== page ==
In reaction to neoliberalism, a growing number of people have tried to emigrate to North America and Europe, where about 5 million Caribbean islanders have gone since 1945 (Gwynne & Kay 120). For example, Salvadorans initially migrated to San Francisco, while Hondurans migrated to New Orleans. Migration has been such an integral part of the Eastern Caribbean culture that almost every Eastern Caribbean citizen has a relative or friend living in a major country.
This factor is significant when analyzing both the political and economic system of the Eastern Caribbean. Since 1979 there has been significant changes in migration patterns and, notably, in the volume of people leaving Central America. Not surprisingly, Nicaragua and El Salvador, both of which suffered tremendous damage from war and social unrest, witnessed one of the most dramatic migrations of their people to other Central American countries, Mexico, the United States, Canada, and elsewhere. To cite an extreme example, for every five people born in St Kitts and Nevis and alive today, two now reside in the United States (Gwynne & Kay 120).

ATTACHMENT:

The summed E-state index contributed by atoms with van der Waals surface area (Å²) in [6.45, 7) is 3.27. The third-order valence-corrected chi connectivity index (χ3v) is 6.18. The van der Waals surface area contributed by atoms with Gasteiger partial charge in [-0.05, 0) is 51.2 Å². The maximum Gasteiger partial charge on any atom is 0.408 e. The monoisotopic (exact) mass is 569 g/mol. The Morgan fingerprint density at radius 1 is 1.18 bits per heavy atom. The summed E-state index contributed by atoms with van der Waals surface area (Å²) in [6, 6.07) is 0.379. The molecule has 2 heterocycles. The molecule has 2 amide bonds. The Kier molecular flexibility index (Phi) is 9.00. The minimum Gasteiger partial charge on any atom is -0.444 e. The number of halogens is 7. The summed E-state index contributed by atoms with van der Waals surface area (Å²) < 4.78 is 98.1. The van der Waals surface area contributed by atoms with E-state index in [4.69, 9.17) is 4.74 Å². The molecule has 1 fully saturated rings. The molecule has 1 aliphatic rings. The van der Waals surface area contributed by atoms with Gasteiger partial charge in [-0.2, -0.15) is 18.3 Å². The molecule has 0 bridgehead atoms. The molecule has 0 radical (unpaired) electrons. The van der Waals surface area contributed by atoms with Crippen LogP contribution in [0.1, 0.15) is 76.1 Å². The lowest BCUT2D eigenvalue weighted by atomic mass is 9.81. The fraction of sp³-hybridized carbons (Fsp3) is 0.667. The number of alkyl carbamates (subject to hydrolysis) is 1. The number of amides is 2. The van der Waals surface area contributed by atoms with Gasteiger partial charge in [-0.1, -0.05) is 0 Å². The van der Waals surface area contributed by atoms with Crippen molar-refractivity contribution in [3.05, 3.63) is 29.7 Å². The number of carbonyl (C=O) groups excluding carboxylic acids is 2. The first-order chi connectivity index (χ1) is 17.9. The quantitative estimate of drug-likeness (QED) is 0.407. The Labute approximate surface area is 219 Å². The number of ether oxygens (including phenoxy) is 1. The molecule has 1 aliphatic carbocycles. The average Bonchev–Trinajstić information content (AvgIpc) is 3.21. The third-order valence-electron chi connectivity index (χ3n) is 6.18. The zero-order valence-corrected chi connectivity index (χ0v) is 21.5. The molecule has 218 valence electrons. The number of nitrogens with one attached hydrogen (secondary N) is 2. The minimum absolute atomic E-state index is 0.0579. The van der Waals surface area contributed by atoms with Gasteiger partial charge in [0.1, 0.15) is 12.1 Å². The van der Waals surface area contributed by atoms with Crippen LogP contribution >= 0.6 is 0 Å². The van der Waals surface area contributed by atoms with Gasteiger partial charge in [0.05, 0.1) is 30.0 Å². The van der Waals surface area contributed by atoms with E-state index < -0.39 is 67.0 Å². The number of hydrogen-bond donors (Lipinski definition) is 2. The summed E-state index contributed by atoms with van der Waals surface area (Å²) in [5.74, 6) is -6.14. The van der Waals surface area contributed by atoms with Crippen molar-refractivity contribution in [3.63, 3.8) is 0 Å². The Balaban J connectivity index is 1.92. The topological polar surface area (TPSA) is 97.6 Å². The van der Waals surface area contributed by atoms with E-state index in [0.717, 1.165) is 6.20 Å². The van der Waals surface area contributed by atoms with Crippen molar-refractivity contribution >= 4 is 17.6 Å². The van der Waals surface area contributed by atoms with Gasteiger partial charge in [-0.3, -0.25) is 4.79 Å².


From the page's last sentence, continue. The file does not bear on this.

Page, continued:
Neoliberalism, in particular, has made a major contribution to the dynamic and contradictory processes of globalization in the Caribbean and Central America. One important conclusion that comes from this study is that the neoliberal structural adjustment programs are very limited. Although export agriculture has produced some wealth, it has also created massive structural problems of inequality, and it has not achieved self-sustained, modernizing growth over the long run.
In conclusion, a feature of Caribbean and Central American migration that deserves further exploration and research is the potential for continuous and circular migration, principally between the islands of the Caribbean and the United States. This phenomenon has important implications for labor markets in regions of origin and destination. Many of the people now returning to their homelands are bringing with them the wealth of accumulated knowledge and experience. This should significantly enhance the level of human capital in these Central American economies and serve as an important element for the growth and development of the region.
Robert N. Gwynne, Cristóbal Kay. Latin America Transformed: Globalization and Modernity. Arnold: London, 1999.